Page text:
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From Guest Blogger: Scott MacFarland; Article originally published in HuffingtonPost.
Have you ever assessed your smartphone behavior? I mean, seriously, in your day-to-day activities, how often are you picking up your smartphone and capturing life with video? But wait… let me turn that around. Maybe I should say, how often are you choosing to enjoy life by putting down your smart phone video camera? – Hmm, probably not much I presume. Today’s smartphones and the apps that are used on them have created an immediate, on-demand need for video and information by the users. It has also begun to create an entire culture of video-crazed individuals young and old that want to shoot their own video of everything, everywhere and in real time. They also want to see what other people and brands are doing with their video.
Video And Cultural Expectations
Users of smartphones expect the phone to be there when we want it. We also expect it to deliver answers, photos, audio and video on the fly and with amazing capability and quality on a moment’s notice. Wow, that’s a tall order. But here’s the biggest of them all. Those small handheld computers, i.e…. smartphones and their apps have together turned the small device into a live video streaming broadcast studio similar to a broadcast TV station. We now have the capability to create our own video content and stream it on our own channel whenever we want. Wow!
Here are a few simple ways to start your own video broadcasts in a matter of minutes. Twitter has what’s called Periscope. It claims, “A picture may be worth a thousand words, but live video can take you someplace and show you around.” If you haven’t tried this yet, all you have to do is go to the app store and download the Periscope app. Minutes later and a few taps of the screen you will be streaming live video.
Facebook just entered the live streaming space and has their own video app called Mentions. It’s not for the masses yet, as it will be used mostly for influencers, journalists and celebrities. You know video is hot because news feeds on Facebook have more video in them than ever before. In fact, videos have increased by 360% in Facebook news feeds compared to last year. That’s not just an increase; it’s a hostile takeover.
Meerkat is very similar to Periscope in that it publishes live video to anyone who follows you on Twitter. All you do is sign in with Twitter credentials, tap the stream button and off you go, It’s that simple. You can also schedule broadcasts for a later date. Perfect for those marketing teams with a content calendar already in place.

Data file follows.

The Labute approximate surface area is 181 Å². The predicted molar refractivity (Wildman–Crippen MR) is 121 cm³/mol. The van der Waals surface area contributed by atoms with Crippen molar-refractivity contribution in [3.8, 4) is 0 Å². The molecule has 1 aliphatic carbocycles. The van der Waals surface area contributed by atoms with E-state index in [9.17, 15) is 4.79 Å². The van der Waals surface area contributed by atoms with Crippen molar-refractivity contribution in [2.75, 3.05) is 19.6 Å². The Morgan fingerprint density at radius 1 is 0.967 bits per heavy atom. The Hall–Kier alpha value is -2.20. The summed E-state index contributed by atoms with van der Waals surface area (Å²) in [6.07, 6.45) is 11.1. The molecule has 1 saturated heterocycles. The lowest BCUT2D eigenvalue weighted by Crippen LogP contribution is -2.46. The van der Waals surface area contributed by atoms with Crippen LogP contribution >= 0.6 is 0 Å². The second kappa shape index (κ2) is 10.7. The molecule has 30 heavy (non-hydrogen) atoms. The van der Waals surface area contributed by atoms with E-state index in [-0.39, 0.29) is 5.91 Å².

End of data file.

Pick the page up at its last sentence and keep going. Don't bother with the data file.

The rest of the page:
“Videos play a pivotal role in acquiring new customers and maintaining connections with existing ones. Many studies have illustrated the impressive power of video, with consumers stating that they consider companies that use video more trustworthy and find videos helpful when making purchasing decisions. This is because the human brain processes images exponentially faster than text. When you combine visual with aural stimulation, the connection with the viewer is significantly deeper and the memory more lasting. With audiences today multi-tasking among a variety of screen choices, there is but a fleeting moment to capture their attention. A brand needs to make an impact quickly and memorably. No other medium can achieve this as effectively as video.”
– Marion Marvil, Natcom
Years ago, video was a very powerful medium that nobody could touch in terms of the ability to tell a compelling story, hear it, see it and nearly reach out and touch what was on-screen because it was so real. Broadcast TV also gave us all the ability to experience live and pre-recorded video broadcasts from around the globe.
It’s 2015 now and those live broadcasts are no longer just for the TV networks. You now have your own live broadcast video platform right in your hand and it’s called a smartphone. Brands now are choosing to segment their marketing with pre-produced video content as well as live video distributed on social media. It’s a new twist for marketers, one in which they never before had the opportunity to explore. I guess we can say that it’s quite possible that video is conducting a hostile takeover of smartphones and life, as we know it.
Follow Scott MacFarland on Twitter: www.twitter.com/@scmacfarland